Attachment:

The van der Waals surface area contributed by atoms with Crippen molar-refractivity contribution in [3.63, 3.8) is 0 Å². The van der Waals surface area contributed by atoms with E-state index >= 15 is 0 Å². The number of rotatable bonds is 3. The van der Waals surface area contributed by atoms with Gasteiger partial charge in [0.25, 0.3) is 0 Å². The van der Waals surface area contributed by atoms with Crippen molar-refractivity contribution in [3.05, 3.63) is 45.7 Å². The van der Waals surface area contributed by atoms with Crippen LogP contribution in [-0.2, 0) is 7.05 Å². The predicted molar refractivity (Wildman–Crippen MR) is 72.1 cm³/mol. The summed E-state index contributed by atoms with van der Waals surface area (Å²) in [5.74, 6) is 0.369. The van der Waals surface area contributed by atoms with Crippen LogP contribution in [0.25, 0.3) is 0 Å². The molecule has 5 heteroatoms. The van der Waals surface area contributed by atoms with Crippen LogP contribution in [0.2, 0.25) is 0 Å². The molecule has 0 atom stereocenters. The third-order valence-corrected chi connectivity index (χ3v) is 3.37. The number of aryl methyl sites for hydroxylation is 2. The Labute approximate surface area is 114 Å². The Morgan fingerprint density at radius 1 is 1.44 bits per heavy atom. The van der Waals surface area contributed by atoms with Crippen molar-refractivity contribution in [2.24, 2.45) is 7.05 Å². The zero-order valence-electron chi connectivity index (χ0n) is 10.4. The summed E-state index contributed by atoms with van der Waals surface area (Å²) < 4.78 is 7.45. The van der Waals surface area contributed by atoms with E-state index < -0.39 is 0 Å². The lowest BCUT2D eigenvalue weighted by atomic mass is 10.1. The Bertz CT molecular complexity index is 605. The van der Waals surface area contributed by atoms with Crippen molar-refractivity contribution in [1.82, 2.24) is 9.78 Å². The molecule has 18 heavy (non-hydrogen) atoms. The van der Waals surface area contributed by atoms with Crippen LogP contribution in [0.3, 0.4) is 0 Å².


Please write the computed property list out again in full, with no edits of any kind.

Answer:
The van der Waals surface area contributed by atoms with Crippen molar-refractivity contribution in [3.63, 3.8) is 0 Å². The van der Waals surface area contributed by atoms with E-state index >= 15 is 0 Å². The number of rotatable bonds is 3. The van der Waals surface area contributed by atoms with Gasteiger partial charge in [0.25, 0.3) is 0 Å². The van der Waals surface area contributed by atoms with Crippen molar-refractivity contribution in [3.05, 3.63) is 45.7 Å². The van der Waals surface area contributed by atoms with Crippen LogP contribution in [-0.2, 0) is 7.05 Å². The predicted molar refractivity (Wildman–Crippen MR) is 72.1 cm³/mol. The summed E-state index contributed by atoms with van der Waals surface area (Å²) in [5.74, 6) is 0.369. The van der Waals surface area contributed by atoms with Crippen LogP contribution in [0.25, 0.3) is 0 Å². The molecule has 5 heteroatoms. The van der Waals surface area contributed by atoms with Crippen LogP contribution in [0.2, 0.25) is 0 Å². The molecule has 0 atom stereocenters. The third-order valence-corrected chi connectivity index (χ3v) is 3.37. The number of aryl methyl sites for hydroxylation is 2. The Labute approximate surface area is 114 Å². The Morgan fingerprint density at radius 1 is 1.44 bits per heavy atom. The van der Waals surface area contributed by atoms with Crippen molar-refractivity contribution in [2.24, 2.45) is 7.05 Å². The zero-order valence-electron chi connectivity index (χ0n) is 10.4. The summed E-state index contributed by atoms with van der Waals surface area (Å²) < 4.78 is 7.45. The van der Waals surface area contributed by atoms with E-state index < -0.39 is 0 Å². The lowest BCUT2D eigenvalue weighted by atomic mass is 10.1. The Bertz CT molecular complexity index is 605. The van der Waals surface area contributed by atoms with Crippen molar-refractivity contribution in [1.82, 2.24) is 9.78 Å². The molecule has 18 heavy (non-hydrogen) atoms. The van der Waals surface area contributed by atoms with Crippen LogP contribution in [0.3, 0.4) is 0 Å².